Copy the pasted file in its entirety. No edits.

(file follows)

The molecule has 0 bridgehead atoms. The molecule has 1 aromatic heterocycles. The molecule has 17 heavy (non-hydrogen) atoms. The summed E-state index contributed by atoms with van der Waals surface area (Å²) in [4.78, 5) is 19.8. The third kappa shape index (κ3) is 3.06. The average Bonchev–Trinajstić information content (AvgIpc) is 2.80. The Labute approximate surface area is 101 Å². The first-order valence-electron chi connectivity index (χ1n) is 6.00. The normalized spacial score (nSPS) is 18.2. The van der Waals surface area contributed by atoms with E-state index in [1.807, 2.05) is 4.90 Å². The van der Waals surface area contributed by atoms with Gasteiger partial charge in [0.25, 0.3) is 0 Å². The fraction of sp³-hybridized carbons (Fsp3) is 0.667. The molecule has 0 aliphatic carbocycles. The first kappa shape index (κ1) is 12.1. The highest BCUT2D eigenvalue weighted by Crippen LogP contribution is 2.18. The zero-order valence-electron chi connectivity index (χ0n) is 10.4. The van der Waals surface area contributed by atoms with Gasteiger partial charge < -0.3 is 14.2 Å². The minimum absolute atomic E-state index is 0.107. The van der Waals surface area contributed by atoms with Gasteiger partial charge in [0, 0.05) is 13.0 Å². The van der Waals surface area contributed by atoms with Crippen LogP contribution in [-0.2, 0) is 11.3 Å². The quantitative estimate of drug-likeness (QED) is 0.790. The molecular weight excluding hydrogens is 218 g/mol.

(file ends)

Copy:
The molecule has 0 bridgehead atoms. The molecule has 1 aromatic heterocycles. The molecule has 17 heavy (non-hydrogen) atoms. The summed E-state index contributed by atoms with van der Waals surface area (Å²) in [4.78, 5) is 19.8. The third kappa shape index (κ3) is 3.06. The average Bonchev–Trinajstić information content (AvgIpc) is 2.80. The Labute approximate surface area is 101 Å². The first-order valence-electron chi connectivity index (χ1n) is 6.00. The normalized spacial score (nSPS) is 18.2. The van der Waals surface area contributed by atoms with E-state index in [1.807, 2.05) is 4.90 Å². The van der Waals surface area contributed by atoms with Gasteiger partial charge in [0.25, 0.3) is 0 Å². The fraction of sp³-hybridized carbons (Fsp3) is 0.667. The molecule has 0 aliphatic carbocycles. The first kappa shape index (κ1) is 12.1. The highest BCUT2D eigenvalue weighted by Crippen LogP contribution is 2.18. The zero-order valence-electron chi connectivity index (χ0n) is 10.4. The van der Waals surface area contributed by atoms with Gasteiger partial charge < -0.3 is 14.2 Å². The minimum absolute atomic E-state index is 0.107. The van der Waals surface area contributed by atoms with Gasteiger partial charge in [0, 0.05) is 13.0 Å². The van der Waals surface area contributed by atoms with Crippen LogP contribution in [-0.2, 0) is 11.3 Å². The quantitative estimate of drug-likeness (QED) is 0.790. The molecular weight excluding hydrogens is 218 g/mol.